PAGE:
accomplished my task for the semester.

Sample Syllabi

Undergraduate Fake News and Applied Discourse Analysis Course

         The upper division discourse analysis course is divided into three units: Defining

Fake News, Analysing Fake News, and Responding to Fake News. Each section centered

on ways to use Critical Discourse Analysis (CDA) as a mechanism for theorizing fake

news with the goal of analyzing the processes of meaning making in networks of

language. Fake news media served as our main network and our artifact for analysis.

During the first unit, students create definitions of key terms and concepts that

explain newsworthiness, news strategies, and news values with the aim of looking for

patterns in how news creators construct and spread effective fake news. The second unit

is devoted to analysing fake news in a CDA model using the rubric below adapted from

James Paul Gee.

FDA-ANA Questions for Analysis

         Unit Three centers on ways to process, react to, and respond to fake news. First,

the class tracks fake news articles on social media and then using Gee’s (2016) concept

of Framework Discourse Analysis (FDA) that focuses on understanding the frameworks

of meaning making of persons that oppose your viewpoints, students determined that

there are five effective strategies to combat the impact of fake news: 1. Explain the

difference between a fact and an opinion. 2. Make the bias of the writer clear. 3. Clearly

state what the consequences are of believing an argument. 4. Compare and contrast

consequences. 5. Focus on impact not intent. Students determined that responding to fake

news required all five steps and that during a response you often had to repeat steps

several times. Keep in mind that although the process might begin at explaining the

difference between fact and opinion and end with focusing on impact rather than intent,

most often students would go to any step when needed.

         In class and in online spaces, students practice the FDA-ANA process of

identifying, analyzing, and then responding to fake news. Gee calls for FDA to be used to

create “a better understanding of [our] own framework, learn better ways to argue for it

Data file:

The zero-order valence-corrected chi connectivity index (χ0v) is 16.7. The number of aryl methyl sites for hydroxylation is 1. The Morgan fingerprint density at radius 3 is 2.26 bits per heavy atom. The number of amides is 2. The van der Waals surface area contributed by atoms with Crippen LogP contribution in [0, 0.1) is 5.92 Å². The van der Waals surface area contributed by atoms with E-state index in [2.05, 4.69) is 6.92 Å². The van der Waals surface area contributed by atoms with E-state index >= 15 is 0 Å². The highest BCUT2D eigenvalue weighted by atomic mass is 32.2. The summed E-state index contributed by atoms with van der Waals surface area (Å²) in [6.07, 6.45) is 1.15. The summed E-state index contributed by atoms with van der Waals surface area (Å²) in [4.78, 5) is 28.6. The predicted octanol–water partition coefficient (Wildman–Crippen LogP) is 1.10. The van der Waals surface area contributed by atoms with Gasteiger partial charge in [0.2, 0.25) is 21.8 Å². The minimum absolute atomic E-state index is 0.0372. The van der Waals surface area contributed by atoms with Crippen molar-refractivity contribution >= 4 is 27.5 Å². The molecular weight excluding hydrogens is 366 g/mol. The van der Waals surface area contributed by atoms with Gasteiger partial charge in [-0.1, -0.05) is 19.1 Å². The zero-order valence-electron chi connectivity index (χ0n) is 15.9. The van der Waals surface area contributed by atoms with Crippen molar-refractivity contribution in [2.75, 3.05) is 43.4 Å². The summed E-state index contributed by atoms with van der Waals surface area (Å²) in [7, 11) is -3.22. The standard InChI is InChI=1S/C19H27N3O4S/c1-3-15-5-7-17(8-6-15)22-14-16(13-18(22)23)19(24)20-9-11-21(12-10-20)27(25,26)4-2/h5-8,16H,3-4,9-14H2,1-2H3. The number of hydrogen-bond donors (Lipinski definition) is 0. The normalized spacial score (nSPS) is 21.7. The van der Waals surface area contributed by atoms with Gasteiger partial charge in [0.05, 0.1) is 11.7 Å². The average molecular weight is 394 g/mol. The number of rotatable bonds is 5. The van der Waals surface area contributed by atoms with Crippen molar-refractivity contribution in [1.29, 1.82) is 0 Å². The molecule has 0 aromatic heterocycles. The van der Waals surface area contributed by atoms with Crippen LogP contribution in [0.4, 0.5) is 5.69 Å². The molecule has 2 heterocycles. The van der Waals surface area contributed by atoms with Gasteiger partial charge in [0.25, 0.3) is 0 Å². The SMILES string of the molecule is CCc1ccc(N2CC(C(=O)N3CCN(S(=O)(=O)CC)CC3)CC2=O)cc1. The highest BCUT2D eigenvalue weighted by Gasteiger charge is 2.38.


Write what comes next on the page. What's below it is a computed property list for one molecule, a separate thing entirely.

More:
and explicate what it means, face new questions, and discover what parts of [someone

else’s] framework might not be working well for their own purposes, values, and their

own good and the good of others” (365). Gee’s focus on goodwill and collaboration

while maintaining truth and self conviction allowed for a framework that at once

condemned fake news but also considered differences of opinion and opportunities for

epistemological intersections.

You can view the reading list here:


Graduate Class on Rhetoric, Composition, and Literacy Research Methodologies

         In this class, we read, talk, write, and learn about different research methodologies and

theoretical frameworks of historical and contemporary significance within the

Humanities including Cultural Rhetorics, Critical Race Theory, Gender Studies,

ethnography, surveying, discourse analysis, and other qualitative frameworks. We will

also work to develop the techne of research – the how-to knowledge of conducting

contextual research according to certain methodologies. In addition, we will examine,

question, and theorize the motivations and biases that informed each methodology we

cover particularly how those biases are embedded in race, ethnicity, nationalism,

neoliberalism, citizenship, and misogyny. Collectively, this class is about the praxis of

research. The course is designed to introduce you to some major research trends, while

also preparing you to find and invent other approaches. Writing projects will include

meta-analyzing methods, contextualizing methods, and working towards writing a

thesis/dissertation proposal, a thesis/dissertation, or an article for publication.

         This class will not be about all of the available approaches to research. Instead, the course is designed to introduce you to some major research trends within the discipline, while also preparing you to find and invent other approaches.The course assignments are

designed to facilitate these objectives, but since you are all at different points in our

graduate careers, there will be many ways that these assignments will manifest.

You can find the syllabus here: